This short line served valuable timber interests, but it could
not really be classed as a common carrier.
Sporadic efforts were made from time to time to extend the line,
but little was accomplished before 1920.
As early as April, 1922, however, the Board of the GM&N
showed its interest in seeing the Jackson and Eastern extended.
Because of this, the officers of the GM&N were authorized by
the Board in September 1923, to lend the Jackson and Eastern up to
$25,000 for building purposes.
GM&N continued to advance funds for building and to buy Jackson and
Eastern bonds up to a new maximum of $100,000.
In the first part of 1926 the GM&N worked out a purchase plan
with the owners of the Jackson and Eastern to assume complete control of
their road with its franchise to build into Jackson.
The objective of the GM&N was to rebuild the mileage already
constructed and also to extend the line to Jackson, some 40 miles from
the end of the Jackson and Eastern at Lena, Mississippi. With this entry into Jackson, Mississippi, secured, the
GM&N would be able to open up an entirely new phase of its
operations. Jackson was the
northern terminus of the New Orleans Great Northern Railroad, which
extended south to the city for which it was named.
The NOGN was eager to enter into a reciprocal traffic agreement
to allow its freight to be hauled on north of Mississippiís capital
city by a partner other than the Illinois Central.
Through this combination, the GM&N expected, finally, to
reach New Orleans and its extensive north-south freight movement.
with this extension to Jackson, Mississippi, and the New Orleans
arrangement, was a plan to effectively extend the road northward beyond
Jackson, Tennessee. An
agreement was reached with the Nashville, Chattanooga and St. Louis
Railway which permitted GM&N trains to operate into Paducah,
Kentucky. The GM&N was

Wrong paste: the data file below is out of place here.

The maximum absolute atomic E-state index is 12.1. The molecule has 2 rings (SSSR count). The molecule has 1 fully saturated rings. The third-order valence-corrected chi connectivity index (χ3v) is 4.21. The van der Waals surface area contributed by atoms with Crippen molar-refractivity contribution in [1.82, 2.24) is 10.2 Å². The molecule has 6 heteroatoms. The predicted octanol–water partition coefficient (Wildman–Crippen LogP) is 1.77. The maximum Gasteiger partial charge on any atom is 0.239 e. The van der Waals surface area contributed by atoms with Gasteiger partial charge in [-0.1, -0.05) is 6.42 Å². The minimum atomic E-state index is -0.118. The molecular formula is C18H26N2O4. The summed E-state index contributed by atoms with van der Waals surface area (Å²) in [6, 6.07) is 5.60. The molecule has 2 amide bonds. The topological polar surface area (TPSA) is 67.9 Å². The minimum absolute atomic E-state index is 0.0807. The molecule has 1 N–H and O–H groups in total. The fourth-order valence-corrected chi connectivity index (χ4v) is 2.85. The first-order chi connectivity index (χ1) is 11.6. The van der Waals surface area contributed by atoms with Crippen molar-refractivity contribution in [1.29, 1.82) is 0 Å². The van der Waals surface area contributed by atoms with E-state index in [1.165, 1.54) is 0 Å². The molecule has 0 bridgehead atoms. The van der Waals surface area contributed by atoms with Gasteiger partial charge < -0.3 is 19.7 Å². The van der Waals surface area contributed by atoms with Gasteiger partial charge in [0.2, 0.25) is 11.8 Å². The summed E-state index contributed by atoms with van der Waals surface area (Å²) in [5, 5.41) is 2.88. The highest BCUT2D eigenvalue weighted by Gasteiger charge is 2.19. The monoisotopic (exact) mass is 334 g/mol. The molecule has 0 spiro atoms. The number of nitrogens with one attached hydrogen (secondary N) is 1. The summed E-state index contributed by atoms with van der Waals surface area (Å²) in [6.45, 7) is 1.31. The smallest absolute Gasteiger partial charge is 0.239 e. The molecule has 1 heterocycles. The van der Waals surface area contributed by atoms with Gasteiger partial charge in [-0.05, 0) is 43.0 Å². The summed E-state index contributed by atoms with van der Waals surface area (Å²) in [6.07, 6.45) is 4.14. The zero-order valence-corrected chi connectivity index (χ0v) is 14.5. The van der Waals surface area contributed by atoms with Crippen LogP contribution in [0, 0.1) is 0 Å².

to pay a specified price for each car of freight moved over this
145-mile stretch of NC&StL line.
GM&Nís own engines and crews would make this run.
Thus, the service capacity of the road would extend north to
Paducah, even though the GM&N did not own or lease the trackage over
which it was to operate.
provision for freight movement to Paducah was only part of the story.
The new service pattern was to reach much farther because one of
the Midwestís stronger carriers, the Chicago, Burlington and Quincy
had a line into Paducah which reached St. Louis, Chicago and almost all
of the central Midwest. A
cooperative preferential traffic agreement would thus open New Orleans
and the south to the CB&Q and the midwest to the burgeoning
GM&N. The struggling
lumber carrier of 1920 thus would became a junior partner but still a
major player in the rail systems of the great Midwestern part of the
United States by these activities at the end of 1926.
of these arrangements for expansion of the operations of the GM&N
were made prior to approval by the Interstate Commerce Commission.
Actually, none of them could go into effect until the commission
gave its assent to the plans. Fortunately, the approval of the ICC was forthcoming and at
the same time the Commission approved the acquisition and rebuilding of
the Jackson and Eastern.
GM&NóN&STLóCB&Q arrangement went into effect on August
1, 1926. Operations to
Jackson, Mississippi, and New Orleans were authorized to begin on July
1,1927. Because of
construction difficulties, it was July 17 before regularly scheduled
freight service began over the new part of this line.
GM&Nís last major acquisition during the period 1920-30 came very
close to the end of the decade. In
September 1929, the Board of the GM&N decided to try to acquire
control of the New Orleans Great Northern through an exchange of stock. ICC approval was secured and on December 30, the transaction
took place. No immediate
changes in operations were planned for the two lines, except that the
top GM&N officials were named to similar positions for the New
Orleans Great Northern without any increase in pay, reflecting in part
the reason for this change. This
move brought under one management approximately 1,000 miles of main
line, which was well over twice the 409 miles the GM&N had in 1920.